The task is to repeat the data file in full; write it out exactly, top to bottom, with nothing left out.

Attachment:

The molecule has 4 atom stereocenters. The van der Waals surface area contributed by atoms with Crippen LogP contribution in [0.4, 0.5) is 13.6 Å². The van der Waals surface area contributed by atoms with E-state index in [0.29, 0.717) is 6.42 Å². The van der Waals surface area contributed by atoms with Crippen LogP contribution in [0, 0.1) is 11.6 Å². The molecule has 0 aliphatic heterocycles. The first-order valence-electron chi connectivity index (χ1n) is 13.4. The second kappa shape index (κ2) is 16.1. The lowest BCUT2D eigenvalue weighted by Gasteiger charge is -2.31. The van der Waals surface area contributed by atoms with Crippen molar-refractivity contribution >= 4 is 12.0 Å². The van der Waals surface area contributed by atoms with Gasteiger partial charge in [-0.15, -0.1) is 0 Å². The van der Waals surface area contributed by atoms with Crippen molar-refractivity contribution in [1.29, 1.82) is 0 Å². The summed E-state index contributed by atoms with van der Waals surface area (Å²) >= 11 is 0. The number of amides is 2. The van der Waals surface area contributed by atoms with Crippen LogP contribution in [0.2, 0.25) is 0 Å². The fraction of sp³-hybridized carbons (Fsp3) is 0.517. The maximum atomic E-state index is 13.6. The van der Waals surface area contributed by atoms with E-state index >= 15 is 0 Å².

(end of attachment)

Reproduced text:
The molecule has 4 atom stereocenters. The van der Waals surface area contributed by atoms with Crippen LogP contribution in [0.4, 0.5) is 13.6 Å². The van der Waals surface area contributed by atoms with E-state index in [0.29, 0.717) is 6.42 Å². The van der Waals surface area contributed by atoms with Crippen LogP contribution in [0, 0.1) is 11.6 Å². The molecule has 0 aliphatic heterocycles. The first-order valence-electron chi connectivity index (χ1n) is 13.4. The second kappa shape index (κ2) is 16.1. The lowest BCUT2D eigenvalue weighted by Gasteiger charge is -2.31. The van der Waals surface area contributed by atoms with Crippen molar-refractivity contribution >= 4 is 12.0 Å². The van der Waals surface area contributed by atoms with Gasteiger partial charge in [-0.15, -0.1) is 0 Å². The van der Waals surface area contributed by atoms with Crippen molar-refractivity contribution in [1.29, 1.82) is 0 Å². The summed E-state index contributed by atoms with van der Waals surface area (Å²) >= 11 is 0. The number of amides is 2. The van der Waals surface area contributed by atoms with Crippen LogP contribution in [0.2, 0.25) is 0 Å². The fraction of sp³-hybridized carbons (Fsp3) is 0.517. The maximum atomic E-state index is 13.6. The van der Waals surface area contributed by atoms with E-state index >= 15 is 0 Å².